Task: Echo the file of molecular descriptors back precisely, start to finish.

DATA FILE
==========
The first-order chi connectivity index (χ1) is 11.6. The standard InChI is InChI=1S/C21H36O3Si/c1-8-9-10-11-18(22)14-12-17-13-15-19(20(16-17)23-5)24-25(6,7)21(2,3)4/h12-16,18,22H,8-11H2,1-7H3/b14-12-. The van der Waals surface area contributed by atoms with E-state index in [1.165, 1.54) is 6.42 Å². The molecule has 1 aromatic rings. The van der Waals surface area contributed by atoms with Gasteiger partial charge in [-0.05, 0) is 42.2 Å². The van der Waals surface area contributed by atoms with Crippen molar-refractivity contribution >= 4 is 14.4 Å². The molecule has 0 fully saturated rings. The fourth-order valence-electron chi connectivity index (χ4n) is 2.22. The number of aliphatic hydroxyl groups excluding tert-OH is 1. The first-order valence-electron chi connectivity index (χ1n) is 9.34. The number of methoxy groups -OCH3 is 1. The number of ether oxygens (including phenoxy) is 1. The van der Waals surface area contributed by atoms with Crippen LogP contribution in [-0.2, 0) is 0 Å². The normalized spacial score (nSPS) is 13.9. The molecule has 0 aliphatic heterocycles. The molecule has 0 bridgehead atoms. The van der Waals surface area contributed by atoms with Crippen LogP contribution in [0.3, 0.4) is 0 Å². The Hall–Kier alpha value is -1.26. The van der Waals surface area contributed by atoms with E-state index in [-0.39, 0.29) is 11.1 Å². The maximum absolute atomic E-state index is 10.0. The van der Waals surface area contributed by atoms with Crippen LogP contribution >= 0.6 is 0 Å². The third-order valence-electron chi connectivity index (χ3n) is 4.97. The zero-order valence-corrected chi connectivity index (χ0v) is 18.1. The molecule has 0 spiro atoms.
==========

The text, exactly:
The first-order chi connectivity index (χ1) is 11.6. The standard InChI is InChI=1S/C21H36O3Si/c1-8-9-10-11-18(22)14-12-17-13-15-19(20(16-17)23-5)24-25(6,7)21(2,3)4/h12-16,18,22H,8-11H2,1-7H3/b14-12-. The van der Waals surface area contributed by atoms with E-state index in [1.165, 1.54) is 6.42 Å². The molecule has 1 aromatic rings. The van der Waals surface area contributed by atoms with Gasteiger partial charge in [-0.05, 0) is 42.2 Å². The van der Waals surface area contributed by atoms with Crippen molar-refractivity contribution >= 4 is 14.4 Å². The molecule has 0 fully saturated rings. The fourth-order valence-electron chi connectivity index (χ4n) is 2.22. The number of aliphatic hydroxyl groups excluding tert-OH is 1. The first-order valence-electron chi connectivity index (χ1n) is 9.34. The number of methoxy groups -OCH3 is 1. The number of ether oxygens (including phenoxy) is 1. The van der Waals surface area contributed by atoms with Crippen LogP contribution in [-0.2, 0) is 0 Å². The normalized spacial score (nSPS) is 13.9. The molecule has 0 aliphatic heterocycles. The molecule has 0 bridgehead atoms. The van der Waals surface area contributed by atoms with Crippen LogP contribution in [0.3, 0.4) is 0 Å². The Hall–Kier alpha value is -1.26. The van der Waals surface area contributed by atoms with E-state index in [-0.39, 0.29) is 11.1 Å². The maximum absolute atomic E-state index is 10.0. The van der Waals surface area contributed by atoms with Crippen LogP contribution >= 0.6 is 0 Å². The third-order valence-electron chi connectivity index (χ3n) is 4.97. The zero-order valence-corrected chi connectivity index (χ0v) is 18.1. The molecule has 0 spiro atoms.